But what about the goats?

(Unsplash/Michael Kahl)

My Greek stepfather kept a couple of sheep — for the Easter lamb and for mutton — and a milking goat for Greek cheese. His little garden fence was enough to keep the sheep in, but not the goat. She could always find her way out and would head for the front door, where she would knock for attention. The sheep would follow her out, then head gleefully for the hills.

The parable of the good shepherd in the Gospel of the fourth Sunday of Easter (John 10:1-10) got me thinking about sheep and goats. As anyone who has been around domesticated sheep knows, they are smelly and dumb as a bag of rocks.

I was never fully comfortable with being compared to a sheep. Unlike their wild counterparts (who are just as canny as any other prey animal has to be), the domesticated variety need someone to tend to them; hence, their need for a shepherd (or a goat) to lead them.

Personally, I have found goats to be clever, interesting and often affectionate, so I was always a little sad about the separation of the sheep from the goats at the Last Judgment. Sheep, welcome to heaven. Goats, off to the bad place.

What is it about goats that make them the bad guys? Personal opinion: It's their independence. They have their own opinions about things, and they aren't as docile as sheep.

If we look back at the female founders of religious life, they tended to be more independent thinkers and were docile only to a point. A number of them were excommunicated from the church and/or from their own communities.

"The great founders of religious life — male and female alike — had an impact on the culture of their time precisely because of their ability to discern the urgent needs and respond with originality and ingenuity," Diarmuid O'Murchu wrote in Religious Life in the 21st Century.

O'Murchu cites many examples in Chapter 6 ("The Parable of Paradigmatic Foundresses") of his book: Several popes opposed Clare of Assisi's attempt to write her own rule for her women's branch of the Franciscans. Angela Merici's rule for the Ursulines, with her injunction to be adaptable and rely on the Holy Spirit, was quickly rewritten by Charles Borromeo, and the sisters were soon banished to the cloister.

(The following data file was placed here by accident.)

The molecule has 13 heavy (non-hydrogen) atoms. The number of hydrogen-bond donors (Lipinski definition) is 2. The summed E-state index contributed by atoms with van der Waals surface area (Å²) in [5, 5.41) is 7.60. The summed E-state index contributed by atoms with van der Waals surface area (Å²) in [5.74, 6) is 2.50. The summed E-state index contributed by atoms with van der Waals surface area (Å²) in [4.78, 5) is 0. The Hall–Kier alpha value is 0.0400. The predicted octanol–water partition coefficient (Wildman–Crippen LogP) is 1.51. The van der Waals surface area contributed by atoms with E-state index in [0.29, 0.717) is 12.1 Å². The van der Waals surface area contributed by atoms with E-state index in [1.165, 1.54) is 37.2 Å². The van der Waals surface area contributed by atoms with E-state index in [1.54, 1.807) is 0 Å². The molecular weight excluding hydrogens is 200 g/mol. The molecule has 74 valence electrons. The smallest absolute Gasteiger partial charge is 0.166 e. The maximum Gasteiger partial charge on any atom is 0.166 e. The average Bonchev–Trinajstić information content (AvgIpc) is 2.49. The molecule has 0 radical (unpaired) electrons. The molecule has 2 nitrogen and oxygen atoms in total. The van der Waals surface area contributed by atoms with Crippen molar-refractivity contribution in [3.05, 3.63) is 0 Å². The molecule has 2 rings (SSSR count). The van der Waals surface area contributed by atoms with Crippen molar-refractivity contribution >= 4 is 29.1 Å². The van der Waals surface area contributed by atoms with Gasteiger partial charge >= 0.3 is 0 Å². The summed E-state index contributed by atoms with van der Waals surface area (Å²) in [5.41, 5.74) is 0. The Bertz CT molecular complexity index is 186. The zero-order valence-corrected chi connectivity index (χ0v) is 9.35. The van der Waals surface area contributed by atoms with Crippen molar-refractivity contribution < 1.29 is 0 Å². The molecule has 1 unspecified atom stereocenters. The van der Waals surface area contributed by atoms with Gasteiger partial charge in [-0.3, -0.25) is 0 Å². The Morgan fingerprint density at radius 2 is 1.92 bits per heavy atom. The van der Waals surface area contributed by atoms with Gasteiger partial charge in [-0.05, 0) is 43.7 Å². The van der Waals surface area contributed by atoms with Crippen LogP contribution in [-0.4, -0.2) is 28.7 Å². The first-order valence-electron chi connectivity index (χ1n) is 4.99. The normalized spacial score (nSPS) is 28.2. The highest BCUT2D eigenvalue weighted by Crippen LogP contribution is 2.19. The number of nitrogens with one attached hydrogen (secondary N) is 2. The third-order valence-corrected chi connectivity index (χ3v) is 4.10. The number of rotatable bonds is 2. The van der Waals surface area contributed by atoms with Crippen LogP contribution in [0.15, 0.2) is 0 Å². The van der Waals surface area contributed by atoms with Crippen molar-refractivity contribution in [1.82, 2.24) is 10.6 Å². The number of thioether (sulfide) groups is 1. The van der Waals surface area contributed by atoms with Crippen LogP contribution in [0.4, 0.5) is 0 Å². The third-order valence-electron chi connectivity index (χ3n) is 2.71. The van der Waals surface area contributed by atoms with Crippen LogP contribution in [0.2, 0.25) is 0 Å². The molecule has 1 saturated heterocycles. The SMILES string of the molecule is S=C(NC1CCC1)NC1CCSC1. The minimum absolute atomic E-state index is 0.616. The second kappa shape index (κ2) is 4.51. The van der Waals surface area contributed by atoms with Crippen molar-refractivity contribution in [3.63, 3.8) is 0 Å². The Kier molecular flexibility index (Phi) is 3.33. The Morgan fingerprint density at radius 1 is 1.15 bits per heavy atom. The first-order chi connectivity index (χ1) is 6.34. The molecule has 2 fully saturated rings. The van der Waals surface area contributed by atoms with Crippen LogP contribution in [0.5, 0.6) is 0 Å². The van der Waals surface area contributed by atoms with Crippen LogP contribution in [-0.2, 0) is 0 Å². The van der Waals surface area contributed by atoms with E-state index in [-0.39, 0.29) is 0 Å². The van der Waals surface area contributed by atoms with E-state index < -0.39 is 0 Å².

Mary Ward met with fierce opposition and "was imprisoned in Munich as a heretic, schismatic, and rebel, and her institute suppressed," O'Murchu wrote. A local bishop declared Theodore Guérin was no longer the superior, or even a Sister of Providence, and kicked her out of his diocese. Mary MacKillop's bishop excommunicated her for insubordination, and most of her Josephite schools were closed. Forbidden to have contact with anyone in the church, she lived with a Jewish family, and Jesuits sheltered her.

St. Clare of Assisi (CNS/Octavio Duran); St. Angela Merici (Wikimedia Commons/GFreihalter); St. Theodore Guerin (CNS/Katie Breidenbach); St. Mary MacKillop (Wikimedia Commons/Pru Mitchell)

Hmmm, sounds more like a goat than a sheep, and that may be why they got in trouble. Note that all four have been recognized as saints.

I understand the point that Jesus was making about himself as the Good Shepherd. The story was really not about the sheep, but about the shepherd. The sheep did have to recognize him, but I think he was not praising them for their docility. If Jesus has a job he wants done relating to the future of religious life, he should give it to one of the goats.

[Ursuline Sr. Michele Morek is Global Sisters Report's liaison to sisters in North America. Her email address is mmorek@ncronline.org.]

Related: Sr. Colleen Gibson reviews Diarmuid O'Murchu's Religious Life in the 21st Century